Within the same country, the basic approach, content, and priorities of Islamic RE can vary from school to school, based upon the theological interpretation that guides the teaching and governs the school ethos. In some Swedish Muslim schools, IRE frequently employs contemporary musical forms (e.g., halal-pop) to enhance teaching, whereas in other such schools, all forms of instrumental music are entirely banned. It is thus impossible to speak of “state-funded Muslim schools” in homogeneous terms, either globally or nationally. The variation of IRE content from school to school can be attributed to factors such as the interpretative tradition and/or education of the teacher, the student population, the background of the parents, the choice of teaching materials, and how the teacher views the majority society.
Schools are powerful socializing agents in that they represent, reproduce, and instill the dominant conceptions of the wider society. Because of this, teachers can become unwitting agents of state policies toward religion by merely following the requirements of a national curriculum. This is not meant to imply that teachers have no personal influence in the classroom. Clearly, they play an important role, indirectly upholding or challenging such policies through their choice of content and mode of presentation. In this regard, the type of influence exerted by IRE teachers in particular depends upon their preferred interpretative tradition and personal point of view as well as their didactic competence and knowledge of Islam. Qualitative research conducted in Finnish, Swedish, but also British IRE class indicates that the selection of IRE content generally balances existing interpretations of renowned Islamic scholars with the values of Western modernity as expressed in national curriculums. Thus the selection of IRE content is not a matter of inventing an Islamic interpretation; rather it is a matter of adapting common features of Islamic tradition that might be considered relevant to the specific national context. Such adaptations are based on the teacher’s knowledge of existing Islamic interpretations in combination with her assessment of the behavioral and religious skills required for Muslims living in European society. This demonstrates how tradition, local school context, situational perceptions, and global issues can impact IRE content.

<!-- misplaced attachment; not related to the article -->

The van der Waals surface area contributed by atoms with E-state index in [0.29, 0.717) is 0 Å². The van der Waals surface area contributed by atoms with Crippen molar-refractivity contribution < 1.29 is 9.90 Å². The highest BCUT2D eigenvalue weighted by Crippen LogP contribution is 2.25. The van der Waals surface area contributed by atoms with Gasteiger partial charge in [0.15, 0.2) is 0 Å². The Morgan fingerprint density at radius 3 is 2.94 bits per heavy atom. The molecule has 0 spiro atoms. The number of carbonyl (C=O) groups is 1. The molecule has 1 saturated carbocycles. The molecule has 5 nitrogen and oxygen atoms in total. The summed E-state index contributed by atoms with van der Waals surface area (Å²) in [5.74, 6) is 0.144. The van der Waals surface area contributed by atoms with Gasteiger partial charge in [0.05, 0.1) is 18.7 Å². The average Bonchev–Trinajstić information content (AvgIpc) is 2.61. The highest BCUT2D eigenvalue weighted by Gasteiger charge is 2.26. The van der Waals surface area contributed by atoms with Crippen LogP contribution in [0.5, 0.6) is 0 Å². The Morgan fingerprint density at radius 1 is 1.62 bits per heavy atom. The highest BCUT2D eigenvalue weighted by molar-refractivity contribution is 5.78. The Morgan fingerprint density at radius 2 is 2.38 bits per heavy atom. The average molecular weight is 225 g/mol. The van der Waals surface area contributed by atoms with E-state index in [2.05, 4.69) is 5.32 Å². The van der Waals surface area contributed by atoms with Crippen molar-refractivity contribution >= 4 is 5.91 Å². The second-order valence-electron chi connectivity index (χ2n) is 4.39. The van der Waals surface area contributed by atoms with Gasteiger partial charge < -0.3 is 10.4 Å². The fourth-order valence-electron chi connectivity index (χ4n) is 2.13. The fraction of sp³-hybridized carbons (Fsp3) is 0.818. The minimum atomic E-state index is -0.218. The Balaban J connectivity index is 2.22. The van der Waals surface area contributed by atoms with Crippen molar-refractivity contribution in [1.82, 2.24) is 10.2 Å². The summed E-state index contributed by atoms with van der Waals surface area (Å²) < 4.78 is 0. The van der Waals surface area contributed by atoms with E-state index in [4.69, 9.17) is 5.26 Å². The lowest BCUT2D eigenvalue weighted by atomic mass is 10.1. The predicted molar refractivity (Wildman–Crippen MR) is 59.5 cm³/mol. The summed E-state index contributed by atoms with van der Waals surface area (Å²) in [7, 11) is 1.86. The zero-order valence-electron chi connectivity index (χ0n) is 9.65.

Perceptions aside, the state obviously has an abiding interest in establishing thorough training programs because of the school’s role in fostering future citizens. Parents also prefer their children to be taught by “well-educated teachers,” although ideas about what constitutes a well-educated teacher often vary. Offering IRE without providing appropriate teacher training disregards the power of well-informed educational choices. Thus, standardized teacher training will likely be an essential element in the successful integration of IRE in Europe. The matter of what IRE teacher training should encompass and who should bear the primary responsibility for providing it remains an open question.
The Litmus Test
I have described the provision of state-funded faith-based Islamic schooling in both Sweden and Finland and highlighted some of the similarities and differences between the two countries. Now it is time to revisit the suggestion mentioned at the beginning of this article that the study of both faith-based and nonconfessional state-funded RE can function as a type of litmus test for church-state-society relations. The analogy builds on the understanding of “litmus test” as a simple yet revealing procedure by which the acidity or alkalinity of a substance is determined through the use of litmus paper. It also connects to the expanded idea of “litmus test” as “an event, decision, etc. that provides a clear sign of what someone is really like or what their intentions are”. My claim in this regard is that the study of state-funded RE sheds valuable light on church-state-society relations and that the study of state-funded Islamic education in various European countries facilitates our general comprehension of how those states are handling relations with their Muslim minority populations, thus enabling us to better pinpoint the state-society-minority situation of each given country. The effectiveness of this test is based on the fact that in each county, state-funded RE (regardless of type) has been shaped by multiple factors, including that country’s historical and political development, its church-state relations, and the structure of its educational system, with the dominance in a country of one particular religious tradition having affected all these factors, even in countries where religious freedom is guaranteed. This has become especially clear over the last several decades, during which public discourse on Islam has included Islamic education as an important item of concern.